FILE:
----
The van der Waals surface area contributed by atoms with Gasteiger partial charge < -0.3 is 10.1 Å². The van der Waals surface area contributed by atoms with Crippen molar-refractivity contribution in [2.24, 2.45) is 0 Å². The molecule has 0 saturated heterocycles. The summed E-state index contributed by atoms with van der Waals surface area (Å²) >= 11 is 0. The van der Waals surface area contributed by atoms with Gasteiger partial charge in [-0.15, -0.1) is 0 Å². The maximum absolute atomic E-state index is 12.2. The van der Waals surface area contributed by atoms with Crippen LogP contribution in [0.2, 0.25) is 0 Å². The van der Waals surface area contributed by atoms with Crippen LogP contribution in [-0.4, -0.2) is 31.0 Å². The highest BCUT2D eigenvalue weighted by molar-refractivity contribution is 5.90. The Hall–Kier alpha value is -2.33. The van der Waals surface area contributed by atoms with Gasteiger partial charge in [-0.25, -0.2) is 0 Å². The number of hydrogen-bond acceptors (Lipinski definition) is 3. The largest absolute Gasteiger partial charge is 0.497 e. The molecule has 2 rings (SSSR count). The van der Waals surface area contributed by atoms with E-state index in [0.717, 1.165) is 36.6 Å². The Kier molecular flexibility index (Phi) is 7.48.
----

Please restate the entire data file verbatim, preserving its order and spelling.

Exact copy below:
The van der Waals surface area contributed by atoms with Gasteiger partial charge < -0.3 is 10.1 Å². The van der Waals surface area contributed by atoms with Crippen molar-refractivity contribution in [2.24, 2.45) is 0 Å². The molecule has 0 saturated heterocycles. The summed E-state index contributed by atoms with van der Waals surface area (Å²) >= 11 is 0. The van der Waals surface area contributed by atoms with Gasteiger partial charge in [-0.15, -0.1) is 0 Å². The maximum absolute atomic E-state index is 12.2. The van der Waals surface area contributed by atoms with Crippen LogP contribution in [0.2, 0.25) is 0 Å². The van der Waals surface area contributed by atoms with Crippen LogP contribution in [-0.4, -0.2) is 31.0 Å². The highest BCUT2D eigenvalue weighted by molar-refractivity contribution is 5.90. The Hall–Kier alpha value is -2.33. The van der Waals surface area contributed by atoms with Gasteiger partial charge in [-0.25, -0.2) is 0 Å². The number of hydrogen-bond acceptors (Lipinski definition) is 3. The largest absolute Gasteiger partial charge is 0.497 e. The molecule has 2 rings (SSSR count). The van der Waals surface area contributed by atoms with E-state index in [0.717, 1.165) is 36.6 Å². The Kier molecular flexibility index (Phi) is 7.48.